Gideon Fidelzeid: How has the proliferation of TV shows and networks devoted to all things home changed consumer behavior and, in turn, how Wayfair and all entities in this space operate?
Sarah Whitman: To cite a specific show, Love It or List It, I find it fascinating how many people choose to keep their house as opposed to selling it and buying a home that seemingly suits their needs better. That speaks to the passion and emotional connection people have for their home. They have so much pride, joy, and memories there, they want to make it work.
The home tends to be people’s favorite place in the world. HGTV and similar networks have amplified that. However, it’s not just TV. It’s this explosion across all mediums that really gives consumers access to ideas for inspiration, DIY, and home improvement. Companies in the space have to follow suit or be left behind.
Wayfair’s tagline is "A Zillion things Home." Giving consumers access to the most diverse, wide selection of product is key. People will see all these ideas on HGTV and the like and they want to recreate that for themselves. Wayfair needs to provide the products that enable them to do that.
The TV offerings have also raised the stakes in terms of content. Wayfair, for example, is not just focused on creating a destination for people who know exactly what they want. Perhaps more so, it is about creating a place where people can find new options and discover new things.
And in terms of the actual content, we’re doing a few different things. First, we develop our own content story. If you go to the inspiration section of our website, we have a huge bank of content that is partially inspirational, partially instructional. We have an inspirational gallery where we combine photography we’ve taken ourselves with images that have been submitted by the interior designers who work with us. And we’ve created this "Shop the Look" section so visitors can browse different types of styles. They are taken through the process of clicking and purchasing things that look very similar – if not the exact same product – to what they see in the imagery.
We also have a daily email program that is essentially curated collections and daily promotions to help inspire customers on a regular basis. We’re constantly trying to take that 7-million-product-strong catalog of ours and curate it down to a more manageable experience for customers.
Fidelzeid: Wayfair is the largest online-only retailer for home in the US. Home, however, seems to be a sector where touching and trying would be an integral part of the buying process. How do you combat that as an online-only site or with online content generally?
Whitman: When we started our company 12 years ago, this conversation took place all the time with manufacturers. The idea of purchasing something such as a sofa online was unheard of. A lot of manufacturers didn’t feel anyone could ever make this kind of a decision without seeing the actual product in person.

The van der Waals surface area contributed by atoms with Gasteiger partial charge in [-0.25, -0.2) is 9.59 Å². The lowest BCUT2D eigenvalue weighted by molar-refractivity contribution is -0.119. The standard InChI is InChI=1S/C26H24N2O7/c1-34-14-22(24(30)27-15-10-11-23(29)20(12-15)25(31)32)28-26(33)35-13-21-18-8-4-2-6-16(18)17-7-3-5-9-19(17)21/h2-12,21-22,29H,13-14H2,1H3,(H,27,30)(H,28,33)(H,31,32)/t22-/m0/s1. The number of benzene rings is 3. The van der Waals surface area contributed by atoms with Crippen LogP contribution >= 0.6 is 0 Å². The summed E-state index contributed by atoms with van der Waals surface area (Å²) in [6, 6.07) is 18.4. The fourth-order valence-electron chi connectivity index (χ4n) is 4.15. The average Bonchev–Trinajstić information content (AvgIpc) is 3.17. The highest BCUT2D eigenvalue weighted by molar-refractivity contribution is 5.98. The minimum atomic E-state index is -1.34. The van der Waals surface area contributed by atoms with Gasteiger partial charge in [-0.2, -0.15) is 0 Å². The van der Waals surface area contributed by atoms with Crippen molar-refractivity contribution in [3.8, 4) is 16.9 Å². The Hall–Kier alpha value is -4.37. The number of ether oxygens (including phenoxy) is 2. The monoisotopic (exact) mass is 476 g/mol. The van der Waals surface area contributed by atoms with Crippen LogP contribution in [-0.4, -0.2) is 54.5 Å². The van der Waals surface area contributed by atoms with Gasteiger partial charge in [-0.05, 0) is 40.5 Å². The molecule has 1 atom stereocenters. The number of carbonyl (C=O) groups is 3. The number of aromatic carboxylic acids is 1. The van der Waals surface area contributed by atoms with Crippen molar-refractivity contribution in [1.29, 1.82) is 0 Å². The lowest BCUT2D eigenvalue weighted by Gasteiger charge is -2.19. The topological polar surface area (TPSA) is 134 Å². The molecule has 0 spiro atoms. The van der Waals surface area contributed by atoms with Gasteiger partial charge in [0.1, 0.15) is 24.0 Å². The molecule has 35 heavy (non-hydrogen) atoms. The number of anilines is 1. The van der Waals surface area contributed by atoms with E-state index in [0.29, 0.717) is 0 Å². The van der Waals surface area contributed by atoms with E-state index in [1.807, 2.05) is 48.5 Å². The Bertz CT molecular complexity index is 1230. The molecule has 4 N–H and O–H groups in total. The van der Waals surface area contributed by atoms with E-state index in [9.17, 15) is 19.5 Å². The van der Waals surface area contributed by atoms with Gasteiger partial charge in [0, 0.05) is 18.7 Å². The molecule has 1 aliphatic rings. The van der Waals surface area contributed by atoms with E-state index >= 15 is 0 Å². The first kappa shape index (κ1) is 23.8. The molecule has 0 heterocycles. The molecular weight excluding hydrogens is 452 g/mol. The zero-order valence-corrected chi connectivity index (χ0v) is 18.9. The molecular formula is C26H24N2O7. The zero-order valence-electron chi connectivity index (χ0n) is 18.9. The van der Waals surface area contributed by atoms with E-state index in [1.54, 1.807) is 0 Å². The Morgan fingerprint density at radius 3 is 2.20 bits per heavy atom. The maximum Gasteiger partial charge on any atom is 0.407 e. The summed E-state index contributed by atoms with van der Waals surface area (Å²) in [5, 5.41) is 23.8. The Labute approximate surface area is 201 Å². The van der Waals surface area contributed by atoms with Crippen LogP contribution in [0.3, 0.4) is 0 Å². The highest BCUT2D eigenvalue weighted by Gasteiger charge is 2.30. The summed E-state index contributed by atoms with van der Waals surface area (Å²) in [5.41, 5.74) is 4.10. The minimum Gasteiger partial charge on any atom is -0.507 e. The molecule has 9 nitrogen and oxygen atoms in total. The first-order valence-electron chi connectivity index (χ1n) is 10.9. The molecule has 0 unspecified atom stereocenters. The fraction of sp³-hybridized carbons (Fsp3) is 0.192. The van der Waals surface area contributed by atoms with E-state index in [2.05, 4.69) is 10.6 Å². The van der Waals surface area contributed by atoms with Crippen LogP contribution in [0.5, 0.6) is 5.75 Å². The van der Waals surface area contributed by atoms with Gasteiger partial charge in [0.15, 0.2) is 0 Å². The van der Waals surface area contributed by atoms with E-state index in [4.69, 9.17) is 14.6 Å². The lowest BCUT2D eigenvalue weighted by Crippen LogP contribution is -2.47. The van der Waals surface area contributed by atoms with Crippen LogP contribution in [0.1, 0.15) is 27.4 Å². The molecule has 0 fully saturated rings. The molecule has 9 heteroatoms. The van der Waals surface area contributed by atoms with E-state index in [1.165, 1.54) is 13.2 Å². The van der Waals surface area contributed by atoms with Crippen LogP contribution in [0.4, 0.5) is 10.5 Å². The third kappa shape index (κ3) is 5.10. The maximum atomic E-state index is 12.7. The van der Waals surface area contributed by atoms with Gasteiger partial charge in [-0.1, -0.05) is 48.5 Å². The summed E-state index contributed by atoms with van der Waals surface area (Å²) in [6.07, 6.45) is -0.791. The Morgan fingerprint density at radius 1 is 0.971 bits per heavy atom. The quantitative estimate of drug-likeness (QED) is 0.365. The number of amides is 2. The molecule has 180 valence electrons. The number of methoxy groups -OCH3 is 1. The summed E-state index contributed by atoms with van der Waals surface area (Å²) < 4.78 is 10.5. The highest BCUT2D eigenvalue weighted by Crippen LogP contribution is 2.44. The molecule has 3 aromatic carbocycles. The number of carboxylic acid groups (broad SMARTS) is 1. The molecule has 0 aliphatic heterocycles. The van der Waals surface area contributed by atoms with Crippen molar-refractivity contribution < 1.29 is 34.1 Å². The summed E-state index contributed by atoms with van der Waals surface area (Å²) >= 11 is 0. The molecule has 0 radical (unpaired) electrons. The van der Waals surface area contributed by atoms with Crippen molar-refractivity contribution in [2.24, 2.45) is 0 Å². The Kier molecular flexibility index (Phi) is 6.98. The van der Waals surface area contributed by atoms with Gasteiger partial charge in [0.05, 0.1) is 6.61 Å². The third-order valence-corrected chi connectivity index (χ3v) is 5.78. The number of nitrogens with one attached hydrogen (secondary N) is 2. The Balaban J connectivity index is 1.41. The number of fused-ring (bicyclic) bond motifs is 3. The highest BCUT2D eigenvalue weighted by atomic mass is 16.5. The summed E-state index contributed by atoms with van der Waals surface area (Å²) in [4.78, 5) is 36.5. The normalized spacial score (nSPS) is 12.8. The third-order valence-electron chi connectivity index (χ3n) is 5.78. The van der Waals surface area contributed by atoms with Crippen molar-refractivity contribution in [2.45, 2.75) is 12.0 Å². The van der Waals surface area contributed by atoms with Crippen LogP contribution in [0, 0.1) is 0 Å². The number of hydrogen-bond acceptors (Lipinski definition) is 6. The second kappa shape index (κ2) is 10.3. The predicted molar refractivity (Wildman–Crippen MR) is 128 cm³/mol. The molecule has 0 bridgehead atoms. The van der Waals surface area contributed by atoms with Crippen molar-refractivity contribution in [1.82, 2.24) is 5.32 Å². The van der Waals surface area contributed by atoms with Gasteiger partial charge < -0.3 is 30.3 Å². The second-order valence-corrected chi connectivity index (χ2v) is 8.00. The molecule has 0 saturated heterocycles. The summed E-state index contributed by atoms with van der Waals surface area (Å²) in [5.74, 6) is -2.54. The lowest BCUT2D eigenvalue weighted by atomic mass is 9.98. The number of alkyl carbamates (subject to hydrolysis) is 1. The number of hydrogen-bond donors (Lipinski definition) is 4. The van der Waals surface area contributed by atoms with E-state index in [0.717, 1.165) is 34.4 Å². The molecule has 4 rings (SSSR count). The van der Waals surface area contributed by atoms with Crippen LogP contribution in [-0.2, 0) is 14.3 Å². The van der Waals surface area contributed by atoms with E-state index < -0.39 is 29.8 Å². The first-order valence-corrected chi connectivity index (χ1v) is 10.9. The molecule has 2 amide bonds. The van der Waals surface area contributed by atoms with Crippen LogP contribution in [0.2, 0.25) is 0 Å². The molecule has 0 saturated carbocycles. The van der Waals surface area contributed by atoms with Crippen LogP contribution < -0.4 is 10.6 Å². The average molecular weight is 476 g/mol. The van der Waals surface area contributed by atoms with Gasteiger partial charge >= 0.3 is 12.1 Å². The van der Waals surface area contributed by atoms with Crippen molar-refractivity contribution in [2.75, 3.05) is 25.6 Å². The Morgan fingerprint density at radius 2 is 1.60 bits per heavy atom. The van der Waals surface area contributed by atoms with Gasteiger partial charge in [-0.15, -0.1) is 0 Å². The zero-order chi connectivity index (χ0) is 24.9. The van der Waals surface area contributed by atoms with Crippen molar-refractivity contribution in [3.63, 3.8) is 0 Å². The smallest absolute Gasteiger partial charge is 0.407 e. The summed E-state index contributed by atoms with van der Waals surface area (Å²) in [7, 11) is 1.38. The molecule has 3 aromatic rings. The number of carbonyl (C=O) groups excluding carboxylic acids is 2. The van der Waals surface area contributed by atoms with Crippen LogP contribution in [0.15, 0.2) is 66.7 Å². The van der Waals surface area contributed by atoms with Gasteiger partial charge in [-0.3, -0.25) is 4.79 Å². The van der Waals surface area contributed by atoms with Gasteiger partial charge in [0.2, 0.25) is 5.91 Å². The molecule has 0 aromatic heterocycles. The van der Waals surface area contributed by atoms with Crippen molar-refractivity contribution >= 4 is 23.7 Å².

So our challenge – and it’s the same now as it was then – is to bring as much of that in-person experience to the online experience. We focus on having really rich content, as rich as possible on every single SKU [stock keeping unit] we have on site. This includes inspirational imagery, very detailed product descriptions, and myriad product specifications. We try to include every conceivable detail you would ask about if you’re in a store.
Customer feedback is absolutely crucial here. Wayfair is very focused on reviews and making sure customers share their experience with products in order to help inspire other customers.
We also invest a lot into our customer service. That human interaction is crucial. We make sure it’s very easy to contact us and get somebody on the phone. In fact, we have about 400 or 500 people dedicated to sales and service. We don’t call them salespeople. We call them design consultants. They don’t just sell product. These are the people customers call with questions about swatch samples and fabrics.
As styles are diversifying and people really want to create spaces that are their own, we find customers are gravitating toward shopping experiences based more around selection and options than based around that in-person experience. So more people are coming around to the possibility of buying a sofa – and all items for the home – online.
Fidelzeid: Many brands view Millennials as a key demographic. Please discuss how Wayfair tailors its messaging for this group.